Best-selling journalist Antony Loewenstein trav­els across Afghanistan, Pakistan, Haiti, Papua New Guinea, the United States, Britain, Greece, and Australia to witness the reality of disaster capitalism. He discovers how companies such as G4S, Serco, and Halliburton cash in on or­ganized misery in a hidden world of privatized detention centers, militarized private security, aid profiteering, and destructive mining.

Disaster has become big business. Talking to immigrants stuck in limbo in Britain or visiting immigration centers in America, Loewenstein maps the secret networks formed to help cor­porations bleed what profits they can from economic crisis. He debates with Western contractors in Afghanistan, meets the locals in post-earthquake Haiti, and in Greece finds a country at the mercy of vulture profiteers. In Papua New Guinea, he sees a local commu­nity forced to rebel against predatory resource companies and NGOs.

What emerges through Loewenstein’s re­porting is a dark history of multinational corpo­rations that, with the aid of media and political elites, have grown more powerful than national governments. In the twenty-first century, the vulnerable have become the world’s most valu­able commodity. Disaster Capitalism is published by Verso in 2015 and in paperback in January 2017.

Profits_of_doom_cover_350Vulture capitalism has seen the corporation become more powerful than the state, and yet its work is often done by stealth, supported by political and media elites. The result is privatised wars and outsourced detention centres, mining companies pillaging precious land in developing countries and struggling nations invaded by NGOs and the corporate dollar. Best-selling journalist Antony Loewenstein travels to Afghanistan, Pakistan, Haiti, Papua New Guinea and across Australia to witness the reality of this largely hidden world of privatised detention centres, outsourced aid, destructive resource wars and militarized private security. Who is involved and why? Can it be stopped? What are the alternatives in a globalised world? Profits of Doom, published in 2013 and released in an updated edition in 2014, challenges the fundamentals of our unsustainable way of life and the money-making imperatives driving it. It is released in an updated edition in 2014.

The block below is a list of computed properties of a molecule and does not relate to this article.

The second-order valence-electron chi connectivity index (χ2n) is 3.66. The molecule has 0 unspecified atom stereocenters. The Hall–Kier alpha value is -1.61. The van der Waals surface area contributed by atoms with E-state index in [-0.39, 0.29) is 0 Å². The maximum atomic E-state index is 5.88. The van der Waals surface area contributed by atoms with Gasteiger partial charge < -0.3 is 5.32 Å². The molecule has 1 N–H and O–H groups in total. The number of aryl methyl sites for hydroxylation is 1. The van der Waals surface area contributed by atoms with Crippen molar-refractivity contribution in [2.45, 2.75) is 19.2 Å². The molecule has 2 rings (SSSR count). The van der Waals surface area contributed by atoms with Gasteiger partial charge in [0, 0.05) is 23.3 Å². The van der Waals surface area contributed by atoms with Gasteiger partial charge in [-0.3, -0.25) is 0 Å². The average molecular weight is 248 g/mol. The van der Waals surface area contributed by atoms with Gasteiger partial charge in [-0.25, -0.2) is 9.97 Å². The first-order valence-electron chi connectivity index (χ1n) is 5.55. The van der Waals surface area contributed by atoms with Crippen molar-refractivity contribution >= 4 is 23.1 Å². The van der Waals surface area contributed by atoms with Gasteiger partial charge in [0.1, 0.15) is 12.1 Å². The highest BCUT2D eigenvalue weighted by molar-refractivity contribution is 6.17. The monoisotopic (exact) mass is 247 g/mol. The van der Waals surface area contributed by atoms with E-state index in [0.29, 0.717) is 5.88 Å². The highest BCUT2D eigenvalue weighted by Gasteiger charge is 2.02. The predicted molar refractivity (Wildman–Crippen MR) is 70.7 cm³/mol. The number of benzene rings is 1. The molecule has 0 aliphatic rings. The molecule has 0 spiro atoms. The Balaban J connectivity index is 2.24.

forgodssakecover Four Australian thinkers come together to ask and answer the big questions, such as: What is the nature of the universe? Doesn't religion cause most of the conflict in the world? And Where do we find hope?   We are introduced to different belief systems – Judaism, Christianity, Islam – and to the argument that atheism, like organised religion, has its own compelling logic. And we gain insight into the life events that led each author to their current position.   Jane Caro flirted briefly with spiritual belief, inspired by 19th century literary heroines such as Elizabeth Gaskell and the Bronte sisters. Antony Loewenstein is proudly culturally, yet unconventionally, Jewish. Simon Smart is firmly and resolutely a Christian, but one who has had some of his most profound spiritual moments while surfing. Rachel Woodlock grew up in the alternative embrace of Baha'i belief but became entranced by its older parent religion, Islam.   Provocative, informative and passionately argued, For God's Sakepublished in 2013, encourages us to accept religious differences, but to also challenge more vigorously the beliefs that create discord.